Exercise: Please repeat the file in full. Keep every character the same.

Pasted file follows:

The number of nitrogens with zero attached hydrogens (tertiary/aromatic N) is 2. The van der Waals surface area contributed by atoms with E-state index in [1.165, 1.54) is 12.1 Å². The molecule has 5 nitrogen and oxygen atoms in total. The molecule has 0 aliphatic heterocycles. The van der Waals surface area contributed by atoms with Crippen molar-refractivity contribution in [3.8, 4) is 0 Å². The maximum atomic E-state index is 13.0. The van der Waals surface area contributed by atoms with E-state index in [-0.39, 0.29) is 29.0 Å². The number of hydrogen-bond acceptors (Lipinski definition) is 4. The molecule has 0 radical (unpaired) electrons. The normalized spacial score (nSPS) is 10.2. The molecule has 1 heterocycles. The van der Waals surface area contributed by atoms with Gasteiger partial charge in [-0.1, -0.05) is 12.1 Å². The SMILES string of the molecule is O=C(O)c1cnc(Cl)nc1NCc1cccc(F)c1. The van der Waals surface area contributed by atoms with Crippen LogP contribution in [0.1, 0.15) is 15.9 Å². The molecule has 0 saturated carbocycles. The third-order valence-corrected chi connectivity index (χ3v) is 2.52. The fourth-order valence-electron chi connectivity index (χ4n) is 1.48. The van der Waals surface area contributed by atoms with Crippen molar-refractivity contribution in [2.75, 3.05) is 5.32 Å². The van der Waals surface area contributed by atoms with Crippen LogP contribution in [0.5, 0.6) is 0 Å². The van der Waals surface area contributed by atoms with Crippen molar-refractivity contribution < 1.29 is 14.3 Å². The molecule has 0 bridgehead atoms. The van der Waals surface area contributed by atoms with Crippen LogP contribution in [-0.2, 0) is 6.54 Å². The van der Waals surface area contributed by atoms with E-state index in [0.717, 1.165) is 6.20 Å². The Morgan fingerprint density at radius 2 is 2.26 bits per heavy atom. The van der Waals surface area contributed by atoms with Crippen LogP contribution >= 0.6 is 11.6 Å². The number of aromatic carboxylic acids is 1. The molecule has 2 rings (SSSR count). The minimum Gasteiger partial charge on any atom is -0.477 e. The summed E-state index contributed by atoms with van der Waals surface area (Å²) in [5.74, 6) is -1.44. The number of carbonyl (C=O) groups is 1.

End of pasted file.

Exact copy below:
The number of nitrogens with zero attached hydrogens (tertiary/aromatic N) is 2. The van der Waals surface area contributed by atoms with E-state index in [1.165, 1.54) is 12.1 Å². The molecule has 5 nitrogen and oxygen atoms in total. The molecule has 0 aliphatic heterocycles. The van der Waals surface area contributed by atoms with Crippen molar-refractivity contribution in [3.8, 4) is 0 Å². The maximum atomic E-state index is 13.0. The van der Waals surface area contributed by atoms with E-state index in [-0.39, 0.29) is 29.0 Å². The number of hydrogen-bond acceptors (Lipinski definition) is 4. The molecule has 0 radical (unpaired) electrons. The normalized spacial score (nSPS) is 10.2. The molecule has 1 heterocycles. The van der Waals surface area contributed by atoms with Gasteiger partial charge in [-0.1, -0.05) is 12.1 Å². The SMILES string of the molecule is O=C(O)c1cnc(Cl)nc1NCc1cccc(F)c1. The van der Waals surface area contributed by atoms with Crippen LogP contribution in [0.1, 0.15) is 15.9 Å². The molecule has 0 saturated carbocycles. The third-order valence-corrected chi connectivity index (χ3v) is 2.52. The fourth-order valence-electron chi connectivity index (χ4n) is 1.48. The van der Waals surface area contributed by atoms with Crippen molar-refractivity contribution in [2.75, 3.05) is 5.32 Å². The van der Waals surface area contributed by atoms with Crippen LogP contribution in [0.5, 0.6) is 0 Å². The van der Waals surface area contributed by atoms with Crippen molar-refractivity contribution < 1.29 is 14.3 Å². The molecule has 0 bridgehead atoms. The van der Waals surface area contributed by atoms with Crippen LogP contribution in [-0.2, 0) is 6.54 Å². The van der Waals surface area contributed by atoms with E-state index in [0.717, 1.165) is 6.20 Å². The Morgan fingerprint density at radius 2 is 2.26 bits per heavy atom. The van der Waals surface area contributed by atoms with Crippen LogP contribution >= 0.6 is 11.6 Å². The number of aromatic carboxylic acids is 1. The molecule has 2 rings (SSSR count). The minimum Gasteiger partial charge on any atom is -0.477 e. The summed E-state index contributed by atoms with van der Waals surface area (Å²) in [5.74, 6) is -1.44. The number of carbonyl (C=O) groups is 1.